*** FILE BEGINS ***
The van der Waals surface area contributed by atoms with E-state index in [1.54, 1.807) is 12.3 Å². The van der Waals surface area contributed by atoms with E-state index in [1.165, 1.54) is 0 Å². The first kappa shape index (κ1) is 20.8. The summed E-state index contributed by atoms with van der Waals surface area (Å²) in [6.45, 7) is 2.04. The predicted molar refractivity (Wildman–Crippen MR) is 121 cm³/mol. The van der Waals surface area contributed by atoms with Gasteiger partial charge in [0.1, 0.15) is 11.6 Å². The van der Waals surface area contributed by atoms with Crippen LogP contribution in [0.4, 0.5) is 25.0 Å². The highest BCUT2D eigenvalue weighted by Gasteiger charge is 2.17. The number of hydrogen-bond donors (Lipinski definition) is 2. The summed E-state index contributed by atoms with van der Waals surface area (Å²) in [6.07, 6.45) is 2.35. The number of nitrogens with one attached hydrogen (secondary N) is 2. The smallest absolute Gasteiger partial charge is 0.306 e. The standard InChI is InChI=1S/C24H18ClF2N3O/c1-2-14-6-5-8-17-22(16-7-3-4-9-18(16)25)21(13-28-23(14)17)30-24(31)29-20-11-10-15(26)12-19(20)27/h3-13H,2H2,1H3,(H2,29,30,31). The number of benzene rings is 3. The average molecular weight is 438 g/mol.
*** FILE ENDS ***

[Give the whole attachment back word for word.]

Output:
The van der Waals surface area contributed by atoms with E-state index in [1.54, 1.807) is 12.3 Å². The van der Waals surface area contributed by atoms with E-state index in [1.165, 1.54) is 0 Å². The first kappa shape index (κ1) is 20.8. The summed E-state index contributed by atoms with van der Waals surface area (Å²) in [6.45, 7) is 2.04. The predicted molar refractivity (Wildman–Crippen MR) is 121 cm³/mol. The van der Waals surface area contributed by atoms with Gasteiger partial charge in [0.1, 0.15) is 11.6 Å². The van der Waals surface area contributed by atoms with Crippen LogP contribution in [0.4, 0.5) is 25.0 Å². The highest BCUT2D eigenvalue weighted by Gasteiger charge is 2.17. The number of hydrogen-bond donors (Lipinski definition) is 2. The summed E-state index contributed by atoms with van der Waals surface area (Å²) in [6.07, 6.45) is 2.35. The number of nitrogens with one attached hydrogen (secondary N) is 2. The smallest absolute Gasteiger partial charge is 0.306 e. The standard InChI is InChI=1S/C24H18ClF2N3O/c1-2-14-6-5-8-17-22(16-7-3-4-9-18(16)25)21(13-28-23(14)17)30-24(31)29-20-11-10-15(26)12-19(20)27/h3-13H,2H2,1H3,(H2,29,30,31). The number of benzene rings is 3. The average molecular weight is 438 g/mol.